After gold was discovered in the region, American miners started moving in illegally in violation to what had been confirmed as Ute territory by the Treaty of 1868.
The Ute peoples spent several years trying to protect their land from invasion by gold-hungry prospectors, but their representative Ouray and his wife Chipeta were manipulated into ceding 3.7 million acres of land by Felix Brunot, chairman of the Board of Indian Commissioners, who never followed through on his promise to return Ouray’s captive son in exchange for the American right to mine the San Juan Mountains.
Once the Brunot Agreement was signed, American mining operations began in earnest. Rico was one of the towns that popped up and boomed in the 1880s, reaching a population of 5,000 in 1892.
The very next year, however, Rico’s fortunes turned when a silver panic hit the town. As the price of silver plummeted, most businesses closed, and by the end of the century the population had dropped to 811.
Rito’s prosperity was gone as quickly as it had come. One of the few businesses that remained were the lumber camps.
In a few decades following the treaty-breaking expulsion of the Ute, who had lived sustainably in southwestern Colorado for hundreds of years, warned the mining and lumber industries about a man-eating mountain whale of Lizard Head.
No one believed the indians who thought they made up the legend to try and scare the white settlers away. Land-locked Colorado is not the first place you think of when it comes to marine looking land mammals.
But in the early 20th century, American lumberjacks told all sorts of stories about “fearsome critters”, and one of them was the Slide-Rock Bolter, a terrifying mountain creature.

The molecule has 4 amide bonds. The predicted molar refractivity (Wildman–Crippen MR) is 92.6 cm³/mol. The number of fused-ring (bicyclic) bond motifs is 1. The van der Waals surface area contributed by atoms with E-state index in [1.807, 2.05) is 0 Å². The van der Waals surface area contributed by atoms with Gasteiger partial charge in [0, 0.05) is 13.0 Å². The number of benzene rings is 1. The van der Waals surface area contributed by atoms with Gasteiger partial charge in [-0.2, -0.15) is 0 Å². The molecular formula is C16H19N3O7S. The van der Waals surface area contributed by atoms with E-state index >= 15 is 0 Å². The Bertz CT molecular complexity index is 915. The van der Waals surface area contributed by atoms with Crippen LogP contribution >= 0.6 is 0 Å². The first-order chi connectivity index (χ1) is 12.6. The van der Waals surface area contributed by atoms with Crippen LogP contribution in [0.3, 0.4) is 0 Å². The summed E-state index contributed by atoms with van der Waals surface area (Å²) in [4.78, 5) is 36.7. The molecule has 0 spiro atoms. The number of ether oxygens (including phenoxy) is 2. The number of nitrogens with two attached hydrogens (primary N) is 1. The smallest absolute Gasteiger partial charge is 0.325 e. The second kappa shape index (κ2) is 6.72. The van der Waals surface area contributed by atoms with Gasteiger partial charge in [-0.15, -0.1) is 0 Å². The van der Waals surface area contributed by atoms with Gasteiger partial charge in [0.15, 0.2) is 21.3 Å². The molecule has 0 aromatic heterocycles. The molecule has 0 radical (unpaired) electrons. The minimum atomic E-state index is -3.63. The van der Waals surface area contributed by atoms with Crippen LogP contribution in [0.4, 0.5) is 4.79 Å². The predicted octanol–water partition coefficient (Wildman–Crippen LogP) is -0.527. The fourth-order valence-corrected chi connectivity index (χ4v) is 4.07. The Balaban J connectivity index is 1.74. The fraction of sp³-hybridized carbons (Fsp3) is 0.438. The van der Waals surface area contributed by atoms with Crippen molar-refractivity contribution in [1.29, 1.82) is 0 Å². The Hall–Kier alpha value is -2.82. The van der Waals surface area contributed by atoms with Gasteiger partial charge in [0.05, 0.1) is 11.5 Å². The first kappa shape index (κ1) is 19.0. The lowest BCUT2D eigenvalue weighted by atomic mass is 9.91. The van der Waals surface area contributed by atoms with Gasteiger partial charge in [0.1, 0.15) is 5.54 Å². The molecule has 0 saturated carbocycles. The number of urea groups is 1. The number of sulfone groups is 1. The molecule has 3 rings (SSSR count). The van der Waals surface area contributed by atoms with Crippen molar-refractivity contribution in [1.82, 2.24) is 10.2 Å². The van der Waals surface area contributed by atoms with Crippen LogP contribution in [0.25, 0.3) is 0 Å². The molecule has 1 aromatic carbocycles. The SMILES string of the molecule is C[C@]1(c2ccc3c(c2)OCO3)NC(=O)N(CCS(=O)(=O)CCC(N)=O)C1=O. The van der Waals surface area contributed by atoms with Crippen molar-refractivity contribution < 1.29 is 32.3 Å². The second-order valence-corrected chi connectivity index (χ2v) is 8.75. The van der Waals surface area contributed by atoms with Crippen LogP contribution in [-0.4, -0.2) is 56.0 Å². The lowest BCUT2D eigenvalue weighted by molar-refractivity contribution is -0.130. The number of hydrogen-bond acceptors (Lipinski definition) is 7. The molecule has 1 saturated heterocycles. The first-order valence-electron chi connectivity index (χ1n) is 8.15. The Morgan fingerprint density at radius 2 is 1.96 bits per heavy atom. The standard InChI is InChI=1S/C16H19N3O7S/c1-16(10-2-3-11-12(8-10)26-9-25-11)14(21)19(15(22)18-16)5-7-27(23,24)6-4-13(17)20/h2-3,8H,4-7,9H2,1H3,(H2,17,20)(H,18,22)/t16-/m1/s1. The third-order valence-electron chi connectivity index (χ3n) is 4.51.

The tale of the Slide-Rock Bolter comes to us from William Thomas Cox, the State Forester who claimed the woodsman came under attack in 1910 and his story was published in Fearsome Critters of the Lumberwoods.
The Slide-Rock Bolter’s story is set in southwestern Colorado. Cox worked with forester Coert du Bois, who drew the illustrations, and botanist George Bishop Sudworth, whose Latin taxonomical names for the creatures:
In the mountains of Colorado, where in summer the woods are becoming infested with tourists, much uneasiness has been caused by the presence of the slide-rock bolter. This frightful animal lives only in the steepest mountain country where the slopes are greater than 45 degrees. It has an immense head, with small eyes, and a mouth somewhat on the order of a sculpin, running back beyond its ears.
It has enormous grab-hooks, which it fastens over the crest of the mountain or ridge, often remaining there motionless for days at a time, watching the gulch for tourists or any other hapless creature that may enter it.
At the right moment, after sighting a tourist, it will lift its tail, thus loosening its hold on the mountain, and with its small eyes riveted on the poor unfortunate, and drooling thin skid grease from the corners of its mouth, which greatly accelerates its speed, the bolter comes down like a toboggan, scooping in its victim as it goes, its own impetus carrying it up the next slope, where it again slaps its tail over the ridge and waits.
Many a draw through spruce-covered slopes has been laid low, the trees being knocked out by the roots or mowed off as by a scythe where the bolter has crashed down through from the peaks above.
American violation of the Brunot Agreement provoked violent retaliation, which led to the expulsion of the Ute peoples to Utah in 1881. This left their heavily forested homeland open for exploitation.
The forests of southwestern Colorado were felled at first to support the mining industry, but by the time the mines were abandoned the demand for timber for railroads was high enough that logging remained profitable.
The New Mexico Logging Company acquired the cutting rights for the prized western yellow pine that grew near Rico and proceeded to raze the land.
The lumber regions are contracting. Stretches of forest that once seemed boundless are all but gone, and many a stream is quiet that once ran full of logs and echoed to the song of the river driver.
Some say that the old type of logger himself is becoming extinct, and all that is left is a description and sketch some of the interesting animals which they eyewitnessed.
No such creature had even been photographed and no remains ever discovered.
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